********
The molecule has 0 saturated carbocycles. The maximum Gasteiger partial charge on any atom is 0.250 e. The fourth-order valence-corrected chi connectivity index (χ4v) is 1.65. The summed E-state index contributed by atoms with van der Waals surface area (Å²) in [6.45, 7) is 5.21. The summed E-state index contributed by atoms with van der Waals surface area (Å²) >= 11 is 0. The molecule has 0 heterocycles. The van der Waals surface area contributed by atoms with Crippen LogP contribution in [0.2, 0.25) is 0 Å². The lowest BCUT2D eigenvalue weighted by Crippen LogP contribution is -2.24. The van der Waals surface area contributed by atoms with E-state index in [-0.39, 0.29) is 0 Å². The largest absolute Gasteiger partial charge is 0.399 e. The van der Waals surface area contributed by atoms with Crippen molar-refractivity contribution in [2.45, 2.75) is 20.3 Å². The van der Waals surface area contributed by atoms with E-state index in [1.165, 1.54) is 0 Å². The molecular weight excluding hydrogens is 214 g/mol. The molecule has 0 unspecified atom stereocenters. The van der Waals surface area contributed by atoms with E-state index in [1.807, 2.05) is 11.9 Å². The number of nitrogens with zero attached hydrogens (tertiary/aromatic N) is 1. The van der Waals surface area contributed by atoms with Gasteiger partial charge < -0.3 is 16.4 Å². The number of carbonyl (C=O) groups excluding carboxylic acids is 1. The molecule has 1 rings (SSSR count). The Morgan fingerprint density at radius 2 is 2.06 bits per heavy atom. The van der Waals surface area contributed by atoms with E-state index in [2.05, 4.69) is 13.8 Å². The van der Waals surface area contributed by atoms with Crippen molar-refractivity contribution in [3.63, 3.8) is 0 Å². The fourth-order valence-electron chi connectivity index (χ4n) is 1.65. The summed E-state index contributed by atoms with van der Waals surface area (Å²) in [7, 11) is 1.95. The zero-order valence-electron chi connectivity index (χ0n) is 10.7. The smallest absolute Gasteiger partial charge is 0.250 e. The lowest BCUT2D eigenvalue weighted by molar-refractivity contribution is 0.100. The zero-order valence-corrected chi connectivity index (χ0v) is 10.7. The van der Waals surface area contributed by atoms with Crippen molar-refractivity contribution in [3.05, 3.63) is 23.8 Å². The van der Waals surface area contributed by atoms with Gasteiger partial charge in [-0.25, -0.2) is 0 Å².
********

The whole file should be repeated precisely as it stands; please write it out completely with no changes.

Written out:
The molecule has 0 saturated carbocycles. The maximum Gasteiger partial charge on any atom is 0.250 e. The fourth-order valence-corrected chi connectivity index (χ4v) is 1.65. The summed E-state index contributed by atoms with van der Waals surface area (Å²) in [6.45, 7) is 5.21. The summed E-state index contributed by atoms with van der Waals surface area (Å²) >= 11 is 0. The molecule has 0 heterocycles. The van der Waals surface area contributed by atoms with Crippen LogP contribution in [0.2, 0.25) is 0 Å². The lowest BCUT2D eigenvalue weighted by Crippen LogP contribution is -2.24. The van der Waals surface area contributed by atoms with E-state index in [-0.39, 0.29) is 0 Å². The largest absolute Gasteiger partial charge is 0.399 e. The van der Waals surface area contributed by atoms with Crippen molar-refractivity contribution in [2.45, 2.75) is 20.3 Å². The van der Waals surface area contributed by atoms with E-state index in [1.165, 1.54) is 0 Å². The molecular weight excluding hydrogens is 214 g/mol. The molecule has 0 unspecified atom stereocenters. The van der Waals surface area contributed by atoms with E-state index in [1.807, 2.05) is 11.9 Å². The number of nitrogens with zero attached hydrogens (tertiary/aromatic N) is 1. The van der Waals surface area contributed by atoms with Gasteiger partial charge < -0.3 is 16.4 Å². The number of carbonyl (C=O) groups excluding carboxylic acids is 1. The molecule has 1 rings (SSSR count). The Morgan fingerprint density at radius 2 is 2.06 bits per heavy atom. The van der Waals surface area contributed by atoms with E-state index in [2.05, 4.69) is 13.8 Å². The van der Waals surface area contributed by atoms with Crippen molar-refractivity contribution in [3.63, 3.8) is 0 Å². The fourth-order valence-electron chi connectivity index (χ4n) is 1.65. The summed E-state index contributed by atoms with van der Waals surface area (Å²) in [7, 11) is 1.95. The zero-order valence-electron chi connectivity index (χ0n) is 10.7. The smallest absolute Gasteiger partial charge is 0.250 e. The lowest BCUT2D eigenvalue weighted by molar-refractivity contribution is 0.100. The zero-order valence-corrected chi connectivity index (χ0v) is 10.7. The van der Waals surface area contributed by atoms with Crippen molar-refractivity contribution in [3.05, 3.63) is 23.8 Å². The van der Waals surface area contributed by atoms with Gasteiger partial charge in [-0.25, -0.2) is 0 Å².